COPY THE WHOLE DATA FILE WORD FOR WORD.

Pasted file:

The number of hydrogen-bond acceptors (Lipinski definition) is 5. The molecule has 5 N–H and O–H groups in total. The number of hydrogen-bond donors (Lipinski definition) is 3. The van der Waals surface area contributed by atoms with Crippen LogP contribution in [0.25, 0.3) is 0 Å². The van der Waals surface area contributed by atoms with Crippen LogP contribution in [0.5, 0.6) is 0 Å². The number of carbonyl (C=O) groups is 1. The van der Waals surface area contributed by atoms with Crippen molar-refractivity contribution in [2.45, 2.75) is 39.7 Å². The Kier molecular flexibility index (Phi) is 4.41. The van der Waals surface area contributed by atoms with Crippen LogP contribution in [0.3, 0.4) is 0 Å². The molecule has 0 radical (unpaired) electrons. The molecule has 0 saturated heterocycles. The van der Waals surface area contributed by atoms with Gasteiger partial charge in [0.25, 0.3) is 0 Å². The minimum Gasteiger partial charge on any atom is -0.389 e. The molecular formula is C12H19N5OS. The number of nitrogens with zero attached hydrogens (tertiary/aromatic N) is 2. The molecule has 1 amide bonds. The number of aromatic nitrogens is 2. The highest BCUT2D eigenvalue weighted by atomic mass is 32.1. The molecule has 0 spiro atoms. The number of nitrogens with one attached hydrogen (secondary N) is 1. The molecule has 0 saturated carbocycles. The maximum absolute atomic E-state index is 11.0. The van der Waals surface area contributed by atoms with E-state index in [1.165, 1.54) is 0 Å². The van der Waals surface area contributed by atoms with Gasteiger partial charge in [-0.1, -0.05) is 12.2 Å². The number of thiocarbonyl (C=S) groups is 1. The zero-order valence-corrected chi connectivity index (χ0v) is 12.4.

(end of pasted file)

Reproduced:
The number of hydrogen-bond acceptors (Lipinski definition) is 5. The molecule has 5 N–H and O–H groups in total. The number of hydrogen-bond donors (Lipinski definition) is 3. The van der Waals surface area contributed by atoms with Crippen LogP contribution in [0.25, 0.3) is 0 Å². The van der Waals surface area contributed by atoms with Crippen LogP contribution in [0.5, 0.6) is 0 Å². The number of carbonyl (C=O) groups is 1. The van der Waals surface area contributed by atoms with Crippen molar-refractivity contribution in [2.45, 2.75) is 39.7 Å². The Kier molecular flexibility index (Phi) is 4.41. The van der Waals surface area contributed by atoms with Crippen LogP contribution in [0.3, 0.4) is 0 Å². The molecule has 0 radical (unpaired) electrons. The molecule has 0 saturated heterocycles. The van der Waals surface area contributed by atoms with Gasteiger partial charge in [0.25, 0.3) is 0 Å². The minimum Gasteiger partial charge on any atom is -0.389 e. The molecular formula is C12H19N5OS. The number of nitrogens with zero attached hydrogens (tertiary/aromatic N) is 2. The molecule has 1 amide bonds. The number of aromatic nitrogens is 2. The highest BCUT2D eigenvalue weighted by atomic mass is 32.1. The molecule has 0 spiro atoms. The number of nitrogens with one attached hydrogen (secondary N) is 1. The molecule has 0 saturated carbocycles. The maximum absolute atomic E-state index is 11.0. The van der Waals surface area contributed by atoms with E-state index in [1.165, 1.54) is 0 Å². The van der Waals surface area contributed by atoms with Gasteiger partial charge in [-0.1, -0.05) is 12.2 Å². The number of thiocarbonyl (C=S) groups is 1. The zero-order valence-corrected chi connectivity index (χ0v) is 12.4.